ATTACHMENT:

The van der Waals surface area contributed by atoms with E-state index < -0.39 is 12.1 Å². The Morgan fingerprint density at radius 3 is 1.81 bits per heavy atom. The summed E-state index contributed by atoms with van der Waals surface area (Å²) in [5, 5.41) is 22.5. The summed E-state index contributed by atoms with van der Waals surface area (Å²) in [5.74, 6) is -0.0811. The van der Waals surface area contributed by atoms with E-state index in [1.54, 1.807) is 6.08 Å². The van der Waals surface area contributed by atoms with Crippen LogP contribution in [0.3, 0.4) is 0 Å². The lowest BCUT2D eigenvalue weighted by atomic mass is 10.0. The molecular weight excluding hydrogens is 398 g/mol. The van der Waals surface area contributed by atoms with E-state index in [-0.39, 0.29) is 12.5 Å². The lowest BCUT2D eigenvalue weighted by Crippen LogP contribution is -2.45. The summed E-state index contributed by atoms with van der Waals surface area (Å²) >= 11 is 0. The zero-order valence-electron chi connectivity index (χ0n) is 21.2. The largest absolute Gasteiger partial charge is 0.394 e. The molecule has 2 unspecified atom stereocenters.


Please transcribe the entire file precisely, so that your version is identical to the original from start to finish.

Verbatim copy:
The van der Waals surface area contributed by atoms with E-state index < -0.39 is 12.1 Å². The Morgan fingerprint density at radius 3 is 1.81 bits per heavy atom. The summed E-state index contributed by atoms with van der Waals surface area (Å²) in [5, 5.41) is 22.5. The summed E-state index contributed by atoms with van der Waals surface area (Å²) in [5.74, 6) is -0.0811. The van der Waals surface area contributed by atoms with E-state index in [1.54, 1.807) is 6.08 Å². The van der Waals surface area contributed by atoms with Crippen LogP contribution in [0.3, 0.4) is 0 Å². The lowest BCUT2D eigenvalue weighted by atomic mass is 10.0. The molecular weight excluding hydrogens is 398 g/mol. The van der Waals surface area contributed by atoms with E-state index in [-0.39, 0.29) is 12.5 Å². The lowest BCUT2D eigenvalue weighted by Crippen LogP contribution is -2.45. The summed E-state index contributed by atoms with van der Waals surface area (Å²) >= 11 is 0. The zero-order valence-electron chi connectivity index (χ0n) is 21.2. The largest absolute Gasteiger partial charge is 0.394 e. The molecule has 2 unspecified atom stereocenters.